Liz Peek: Biden's radical agenda stalled – here's how Americans responding to progressives' wish list

All it took was typical Democrat overreach – pack the court! DC statehood! Ditch the filibuster! $ 6 trillion in new spending! – and a healthy surge in inflation to sink Biden’s ambitions to become the next FDR. Poor Joe, he won’t get to transform the nation after all. 

Consider the latest victim of Biden’s declining political fortunes: the American Jobs Act. Despite the first lady and the vice president and the second gentleman (and even occasionally the president himself) scurrying from coast to coast to defend the grotesque $ 2.3 trillion Democrat slush fund and its associated gargantuan tax hikes, it is clearly going nowhere.  


Hence, the White House’s proposal to whittle down the bill to a mere $ 1.7 trillion. Note that the revised plan actually cuts the amount of money targeting real infrastructure – bridges and roads – to $ 120 billion from $ 159 billion (less than 10% of the total), while protecting vast amounts of money for pet environmental projects and $ 400 billion for expanded care for elders, which is a direct payoff to the SEIU. 

No wonder the GOP rebuffed Biden’s new plan, instead recommending a $ 568 billion package that would improve our nation’s mass transit systems, broadband, airports and rail systems; that is, our actual infrastructure.  


Why has the White House backed down? Because they know the original bill had exactly zero chance of passing an increasingly wary House and Senate and because, by appearing to negotiate, they hope to put Republicans on the defensive. 

But sentiment has begun to turn against Biden’s wild spending spree. Americans may not have tuned into the specifics of the so-called “Jobs” bill, but they have tuned into the rising cost of living. Moreover, they are connecting the dots between soaring lumber, chicken and diaper prices and Biden’s outsized government spending and the Fed’s ultra-loose monetary policy.   

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As we approach the midterm elections, Republicans will weaponize inflation. House Democrats in swing districts will be tarred as “tax and spend liberals” and will be pressed to defend expensive policies that are losing steam.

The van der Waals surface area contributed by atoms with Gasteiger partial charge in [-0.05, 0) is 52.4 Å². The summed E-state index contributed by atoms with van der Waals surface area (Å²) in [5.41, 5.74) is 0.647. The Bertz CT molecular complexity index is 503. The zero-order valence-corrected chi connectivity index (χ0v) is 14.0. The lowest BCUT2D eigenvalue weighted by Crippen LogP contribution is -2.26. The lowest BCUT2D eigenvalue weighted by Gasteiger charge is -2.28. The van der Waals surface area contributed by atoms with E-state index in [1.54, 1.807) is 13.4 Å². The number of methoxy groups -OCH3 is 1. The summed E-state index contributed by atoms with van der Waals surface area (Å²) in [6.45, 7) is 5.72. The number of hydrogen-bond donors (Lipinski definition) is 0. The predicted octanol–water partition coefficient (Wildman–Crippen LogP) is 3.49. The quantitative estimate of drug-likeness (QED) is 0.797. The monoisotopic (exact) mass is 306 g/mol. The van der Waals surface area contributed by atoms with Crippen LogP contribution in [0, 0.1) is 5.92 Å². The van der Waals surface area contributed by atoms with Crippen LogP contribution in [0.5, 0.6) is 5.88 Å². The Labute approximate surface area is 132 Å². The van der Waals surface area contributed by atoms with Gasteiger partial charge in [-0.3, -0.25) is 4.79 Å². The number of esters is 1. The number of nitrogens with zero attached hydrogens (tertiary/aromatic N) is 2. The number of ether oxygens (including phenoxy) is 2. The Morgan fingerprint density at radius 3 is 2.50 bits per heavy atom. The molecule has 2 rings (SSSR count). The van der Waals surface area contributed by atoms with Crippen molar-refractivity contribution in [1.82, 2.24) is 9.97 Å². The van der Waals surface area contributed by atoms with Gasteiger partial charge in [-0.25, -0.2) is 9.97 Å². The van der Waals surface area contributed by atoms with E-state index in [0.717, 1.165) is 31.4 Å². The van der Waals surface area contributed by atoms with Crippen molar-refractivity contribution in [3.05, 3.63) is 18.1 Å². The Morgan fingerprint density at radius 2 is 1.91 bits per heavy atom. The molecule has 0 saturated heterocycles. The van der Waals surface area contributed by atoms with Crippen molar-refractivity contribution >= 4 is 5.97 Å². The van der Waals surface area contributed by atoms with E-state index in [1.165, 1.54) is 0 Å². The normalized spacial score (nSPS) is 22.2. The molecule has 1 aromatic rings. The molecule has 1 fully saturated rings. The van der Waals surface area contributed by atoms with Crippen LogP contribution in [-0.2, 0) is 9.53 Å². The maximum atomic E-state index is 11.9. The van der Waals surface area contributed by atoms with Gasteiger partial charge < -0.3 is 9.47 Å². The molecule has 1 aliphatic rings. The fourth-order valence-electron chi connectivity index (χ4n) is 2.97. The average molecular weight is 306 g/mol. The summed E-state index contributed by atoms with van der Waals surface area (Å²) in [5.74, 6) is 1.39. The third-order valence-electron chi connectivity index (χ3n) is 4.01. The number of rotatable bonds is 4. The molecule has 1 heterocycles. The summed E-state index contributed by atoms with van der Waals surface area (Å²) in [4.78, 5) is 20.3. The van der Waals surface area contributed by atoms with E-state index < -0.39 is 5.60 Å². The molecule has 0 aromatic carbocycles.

Polling indicates the GOP’s charges will likely stick. A recent Harvard CAPS-Harris survey shows that while nearly 65% of Americans favor significant new spending on health care, child care and other social welfare programs, a bigger 68% said such spending should be funded out of existing budgets. Less than one-third said they would support increasing the national deficit by $ 2 trillion to pay for such proposals. 

The lengthy survey hoists plenty of red flags for Democrats. For instance, while taxing the wealthy is always popular, 64% of those polled thinks that hiking taxes “will cost the economy jobs and growth” and a majority expect (rightly) the impact will go beyond hurting the well-off. Some 60% disagree with raising taxes on capital gains and 64% oppose higher taxes on gasoline or fossil fuels. 

Astonishingly, a plurality chose no infrastructure bill over ones with a high price tag; only 10% of respondents thought we should spend over $ 2 trillion. And 65% would approve a bill only if it earned bipartisan support. 

A great many Americans do resist their propaganda, and are confident they know what is best for our country.

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